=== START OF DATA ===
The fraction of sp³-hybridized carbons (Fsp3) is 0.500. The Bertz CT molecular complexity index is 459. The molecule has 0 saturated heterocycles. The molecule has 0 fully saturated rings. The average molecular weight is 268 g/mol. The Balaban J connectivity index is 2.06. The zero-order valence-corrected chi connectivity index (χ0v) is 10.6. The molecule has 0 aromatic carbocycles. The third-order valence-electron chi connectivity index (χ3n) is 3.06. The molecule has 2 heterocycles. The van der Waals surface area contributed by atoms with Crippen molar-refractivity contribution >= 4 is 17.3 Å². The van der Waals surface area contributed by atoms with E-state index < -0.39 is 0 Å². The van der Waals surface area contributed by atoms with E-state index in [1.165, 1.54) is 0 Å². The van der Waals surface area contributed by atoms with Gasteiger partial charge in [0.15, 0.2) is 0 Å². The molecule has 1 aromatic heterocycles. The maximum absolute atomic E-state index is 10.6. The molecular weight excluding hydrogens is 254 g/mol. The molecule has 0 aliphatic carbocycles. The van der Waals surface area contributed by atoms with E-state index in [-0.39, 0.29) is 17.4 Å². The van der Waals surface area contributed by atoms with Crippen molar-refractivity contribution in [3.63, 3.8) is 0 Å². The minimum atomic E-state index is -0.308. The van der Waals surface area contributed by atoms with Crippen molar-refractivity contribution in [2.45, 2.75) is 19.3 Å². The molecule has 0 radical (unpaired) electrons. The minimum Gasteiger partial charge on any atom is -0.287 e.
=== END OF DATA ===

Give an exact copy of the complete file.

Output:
The fraction of sp³-hybridized carbons (Fsp3) is 0.500. The Bertz CT molecular complexity index is 459. The molecule has 0 saturated heterocycles. The molecule has 0 fully saturated rings. The average molecular weight is 268 g/mol. The Balaban J connectivity index is 2.06. The zero-order valence-corrected chi connectivity index (χ0v) is 10.6. The molecule has 0 aromatic carbocycles. The third-order valence-electron chi connectivity index (χ3n) is 3.06. The molecule has 2 heterocycles. The van der Waals surface area contributed by atoms with Crippen molar-refractivity contribution >= 4 is 17.3 Å². The van der Waals surface area contributed by atoms with E-state index < -0.39 is 0 Å². The van der Waals surface area contributed by atoms with E-state index in [1.165, 1.54) is 0 Å². The van der Waals surface area contributed by atoms with Gasteiger partial charge in [0.15, 0.2) is 0 Å². The molecule has 1 aromatic heterocycles. The maximum absolute atomic E-state index is 10.6. The molecular weight excluding hydrogens is 254 g/mol. The molecule has 0 aliphatic carbocycles. The van der Waals surface area contributed by atoms with E-state index in [-0.39, 0.29) is 17.4 Å². The van der Waals surface area contributed by atoms with Crippen molar-refractivity contribution in [3.63, 3.8) is 0 Å². The minimum atomic E-state index is -0.308. The van der Waals surface area contributed by atoms with Crippen molar-refractivity contribution in [2.45, 2.75) is 19.3 Å². The molecule has 0 radical (unpaired) electrons. The minimum Gasteiger partial charge on any atom is -0.287 e.